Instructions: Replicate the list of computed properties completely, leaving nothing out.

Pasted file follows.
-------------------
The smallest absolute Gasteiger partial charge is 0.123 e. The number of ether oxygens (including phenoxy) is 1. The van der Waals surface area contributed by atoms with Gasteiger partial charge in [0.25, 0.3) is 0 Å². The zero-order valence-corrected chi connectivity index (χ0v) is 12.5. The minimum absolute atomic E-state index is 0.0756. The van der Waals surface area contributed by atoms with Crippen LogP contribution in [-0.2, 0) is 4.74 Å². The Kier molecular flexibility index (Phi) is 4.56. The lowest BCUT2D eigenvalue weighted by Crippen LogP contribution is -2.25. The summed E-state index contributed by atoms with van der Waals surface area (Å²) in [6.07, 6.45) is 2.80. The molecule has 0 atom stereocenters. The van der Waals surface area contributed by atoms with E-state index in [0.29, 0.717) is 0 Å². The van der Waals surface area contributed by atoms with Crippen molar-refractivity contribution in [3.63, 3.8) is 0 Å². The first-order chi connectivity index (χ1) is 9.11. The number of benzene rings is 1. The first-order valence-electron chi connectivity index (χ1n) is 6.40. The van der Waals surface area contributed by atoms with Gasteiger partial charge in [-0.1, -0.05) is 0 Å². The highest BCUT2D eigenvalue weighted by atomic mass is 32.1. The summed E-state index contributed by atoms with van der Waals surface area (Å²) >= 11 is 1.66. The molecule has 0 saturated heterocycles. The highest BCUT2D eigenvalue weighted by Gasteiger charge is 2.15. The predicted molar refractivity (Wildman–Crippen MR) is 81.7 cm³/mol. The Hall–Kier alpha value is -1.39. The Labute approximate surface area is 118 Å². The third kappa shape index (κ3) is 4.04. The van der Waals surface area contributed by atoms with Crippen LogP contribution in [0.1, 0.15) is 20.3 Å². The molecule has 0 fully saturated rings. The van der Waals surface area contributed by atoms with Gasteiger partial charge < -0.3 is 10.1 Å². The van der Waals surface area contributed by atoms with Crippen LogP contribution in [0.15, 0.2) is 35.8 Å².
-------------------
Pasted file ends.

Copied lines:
The smallest absolute Gasteiger partial charge is 0.123 e. The number of ether oxygens (including phenoxy) is 1. The van der Waals surface area contributed by atoms with Gasteiger partial charge in [0.25, 0.3) is 0 Å². The zero-order valence-corrected chi connectivity index (χ0v) is 12.5. The minimum absolute atomic E-state index is 0.0756. The van der Waals surface area contributed by atoms with Crippen LogP contribution in [-0.2, 0) is 4.74 Å². The Kier molecular flexibility index (Phi) is 4.56. The lowest BCUT2D eigenvalue weighted by Crippen LogP contribution is -2.25. The summed E-state index contributed by atoms with van der Waals surface area (Å²) in [6.07, 6.45) is 2.80. The molecule has 0 atom stereocenters. The van der Waals surface area contributed by atoms with E-state index in [0.29, 0.717) is 0 Å². The van der Waals surface area contributed by atoms with Crippen molar-refractivity contribution in [3.63, 3.8) is 0 Å². The first-order chi connectivity index (χ1) is 9.11. The number of benzene rings is 1. The first-order valence-electron chi connectivity index (χ1n) is 6.40. The van der Waals surface area contributed by atoms with Gasteiger partial charge in [-0.1, -0.05) is 0 Å². The highest BCUT2D eigenvalue weighted by atomic mass is 32.1. The summed E-state index contributed by atoms with van der Waals surface area (Å²) >= 11 is 1.66. The molecule has 0 saturated heterocycles. The highest BCUT2D eigenvalue weighted by Gasteiger charge is 2.15. The predicted molar refractivity (Wildman–Crippen MR) is 81.7 cm³/mol. The Hall–Kier alpha value is -1.39. The Labute approximate surface area is 118 Å². The third kappa shape index (κ3) is 4.04. The van der Waals surface area contributed by atoms with Crippen LogP contribution in [0.1, 0.15) is 20.3 Å². The molecule has 0 fully saturated rings. The van der Waals surface area contributed by atoms with Gasteiger partial charge < -0.3 is 10.1 Å². The van der Waals surface area contributed by atoms with Crippen LogP contribution in [0.15, 0.2) is 35.8 Å².